As with all training, it is important to practise with a variety of partners: tall people can learn to use the reach of their long arms even more effectively; short people can learn to use a low centre of gravity to get inside a taller person's reach; heavy people can learn to use their mass even more effectively; slim people can learn to use their flexibility to even greater effect, etc.
Fortunately, few of us will ever have to use our martial skills for anything more demanding than friendly practice. In addition, no martial training can guarantee that you will be able to successfully defend yourself against any aggressor. However, such training should give you a fighting chance and, properly taught and practised, baguazhang is an insurance policy that also pays the dividends of physical and emotional good health.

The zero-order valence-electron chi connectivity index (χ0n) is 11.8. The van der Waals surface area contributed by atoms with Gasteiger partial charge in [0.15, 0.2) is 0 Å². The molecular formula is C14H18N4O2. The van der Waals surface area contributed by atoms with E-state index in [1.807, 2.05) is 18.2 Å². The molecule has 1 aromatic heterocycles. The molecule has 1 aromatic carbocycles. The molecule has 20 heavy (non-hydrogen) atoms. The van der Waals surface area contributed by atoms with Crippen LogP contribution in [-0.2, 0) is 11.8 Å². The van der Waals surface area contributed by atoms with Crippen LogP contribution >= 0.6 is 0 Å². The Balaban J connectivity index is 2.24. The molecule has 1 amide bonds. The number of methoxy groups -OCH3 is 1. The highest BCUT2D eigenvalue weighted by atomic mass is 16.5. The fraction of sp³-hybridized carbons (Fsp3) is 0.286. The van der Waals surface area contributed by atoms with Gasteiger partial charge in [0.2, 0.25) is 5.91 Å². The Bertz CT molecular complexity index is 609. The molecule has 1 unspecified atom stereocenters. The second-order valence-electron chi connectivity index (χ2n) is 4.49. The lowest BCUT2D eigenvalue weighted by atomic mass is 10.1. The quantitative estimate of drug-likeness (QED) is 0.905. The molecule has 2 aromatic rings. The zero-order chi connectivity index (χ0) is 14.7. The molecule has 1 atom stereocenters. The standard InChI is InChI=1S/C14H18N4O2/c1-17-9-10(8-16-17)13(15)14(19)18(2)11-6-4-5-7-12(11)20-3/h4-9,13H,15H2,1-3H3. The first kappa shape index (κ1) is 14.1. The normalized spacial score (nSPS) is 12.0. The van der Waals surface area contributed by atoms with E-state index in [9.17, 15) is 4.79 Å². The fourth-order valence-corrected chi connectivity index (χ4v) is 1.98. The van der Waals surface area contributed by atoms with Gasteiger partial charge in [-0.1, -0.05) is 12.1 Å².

Finally, I would like to quote from John Bracy's excellent book on bagua, as his advice is pertinent to this chapter and to the next: "The ultimate bagua, like any internal martial art, involves employing subtle pressures and leverages to subdue an opponent. It is far easier to to use obvious or brute force to beat an opponent, but it is is difficult to subdue him with subtlety. What is meant by subtlety? It is the art of using the slightest touch, redirecting and turning it back against the opponent who originated the force. Sometimes neutralising, sometimes leading aside, it involves matching the fine variations of pressures of the opponent with near-imperceptible neutralisation and redirection. However, subtlety can be mastered by only the most dedicated and persistent students of the art. It involves refined skills of becoming sensitive, staying calm under pressure and direction the situation by the power of one's will. Thus the higher level requires study of the mind and the nervous system____This is the superior man's way to know and ultimately defeat an opponent."
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